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When the lifts stopped spinning: Inside Vail Resorts’ toughest year

The uphill battle to save the 2020-21 winter season after Vail Resorts closed its North American ski resorts in March 2020.

VAIL, Colo. — On March 14, 2020, when Vail Resorts announced it would be closing its North American ski resorts for a week, some started to wonder if the ski areas would reopen at all.

A few days later, when Vail Resorts announced its mountains would remain closed, some started to wonder if the ski areas could even pull off this season. The fight to open for 2020-21 began right then and there, and it was an uphill battle the whole way.

Kyle Miner was working for Vail Resorts as a shop supervisor at the time, it was his first season in Vail. The 23-year-old came to the area hoping for an opportunity to start a new life out West. He picked the wrong year.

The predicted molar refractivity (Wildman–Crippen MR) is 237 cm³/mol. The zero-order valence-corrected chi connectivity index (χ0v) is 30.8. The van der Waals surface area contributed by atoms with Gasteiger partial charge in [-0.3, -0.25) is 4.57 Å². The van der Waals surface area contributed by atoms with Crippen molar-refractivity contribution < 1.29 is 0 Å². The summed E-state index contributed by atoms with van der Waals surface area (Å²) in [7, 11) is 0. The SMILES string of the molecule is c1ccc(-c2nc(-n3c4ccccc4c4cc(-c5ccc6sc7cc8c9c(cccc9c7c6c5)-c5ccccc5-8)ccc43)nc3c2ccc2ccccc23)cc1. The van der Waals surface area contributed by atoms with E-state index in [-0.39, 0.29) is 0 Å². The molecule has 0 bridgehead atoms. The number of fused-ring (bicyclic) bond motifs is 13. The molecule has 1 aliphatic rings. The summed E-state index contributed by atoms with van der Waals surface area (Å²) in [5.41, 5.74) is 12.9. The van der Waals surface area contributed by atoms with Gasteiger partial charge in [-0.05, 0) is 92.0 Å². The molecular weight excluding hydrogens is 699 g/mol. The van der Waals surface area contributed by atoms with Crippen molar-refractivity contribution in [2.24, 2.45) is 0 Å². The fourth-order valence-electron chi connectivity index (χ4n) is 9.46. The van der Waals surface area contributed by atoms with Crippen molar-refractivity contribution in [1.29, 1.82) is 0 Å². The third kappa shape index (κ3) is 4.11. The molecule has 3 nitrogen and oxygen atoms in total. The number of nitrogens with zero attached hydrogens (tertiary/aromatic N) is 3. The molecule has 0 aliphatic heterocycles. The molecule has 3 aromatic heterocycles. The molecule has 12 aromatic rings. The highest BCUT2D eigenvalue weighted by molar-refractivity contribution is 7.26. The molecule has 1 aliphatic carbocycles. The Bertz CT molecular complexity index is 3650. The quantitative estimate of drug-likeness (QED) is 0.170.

Miner was one of thousands of workers laid off, and locally, he was one of hundreds who was told to leave his employee housing by both Vail Resorts and Eagle County. He protested and was told he would be allowed to stay until October 30.

Others were not as fortunate.

Tim McMahon was working at Beano’s Cabin in Beaver Creek at the time. He said he witnessed a mad scramble of workers packing into their cars and hitting the road after being told they had 10 days to leave.

The effort made him so mad that he decided to write a protest sign, calling attention to the mass eviction that had just taken place. On March 27, McMahon hiked up Beaver Creek Mountain and placed the sign in front of the resort’s snowstake sign for all to see.

“10 days to vacate,” it read.

At the time, it seemed like an incredibly bad bit of media for Vail Resorts — its own snowstake camera used to broadcast the strife that the publicly traded company’s namesake region was experiencing. But in looking back now, McMahon’s sign barely holds a candle to all the stories that would follow.

Read the full article at Vail Daily

> Watch video above: Colorado's mountain resort towns could be the first to be hard-hit by COVID-19